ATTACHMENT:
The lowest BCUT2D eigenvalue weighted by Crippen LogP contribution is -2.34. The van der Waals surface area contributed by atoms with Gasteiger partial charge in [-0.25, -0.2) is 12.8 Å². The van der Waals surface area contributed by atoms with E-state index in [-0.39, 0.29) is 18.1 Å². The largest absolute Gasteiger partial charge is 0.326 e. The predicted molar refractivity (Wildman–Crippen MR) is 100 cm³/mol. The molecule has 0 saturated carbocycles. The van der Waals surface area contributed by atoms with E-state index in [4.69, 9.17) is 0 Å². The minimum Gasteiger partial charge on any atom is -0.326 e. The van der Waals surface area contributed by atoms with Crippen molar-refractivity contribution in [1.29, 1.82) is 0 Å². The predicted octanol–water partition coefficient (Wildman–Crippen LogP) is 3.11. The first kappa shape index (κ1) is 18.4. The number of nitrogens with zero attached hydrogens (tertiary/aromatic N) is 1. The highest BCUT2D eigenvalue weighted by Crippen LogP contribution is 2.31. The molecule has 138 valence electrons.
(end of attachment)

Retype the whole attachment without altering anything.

The lowest BCUT2D eigenvalue weighted by Crippen LogP contribution is -2.34. The van der Waals surface area contributed by atoms with Gasteiger partial charge in [-0.25, -0.2) is 12.8 Å². The van der Waals surface area contributed by atoms with E-state index in [-0.39, 0.29) is 18.1 Å². The largest absolute Gasteiger partial charge is 0.326 e. The predicted molar refractivity (Wildman–Crippen MR) is 100 cm³/mol. The molecule has 0 saturated carbocycles. The van der Waals surface area contributed by atoms with E-state index in [4.69, 9.17) is 0 Å². The minimum Gasteiger partial charge on any atom is -0.326 e. The van der Waals surface area contributed by atoms with Crippen molar-refractivity contribution in [1.29, 1.82) is 0 Å². The predicted octanol–water partition coefficient (Wildman–Crippen LogP) is 3.11. The first kappa shape index (κ1) is 18.4. The number of nitrogens with zero attached hydrogens (tertiary/aromatic N) is 1. The highest BCUT2D eigenvalue weighted by Crippen LogP contribution is 2.31. The molecule has 138 valence electrons.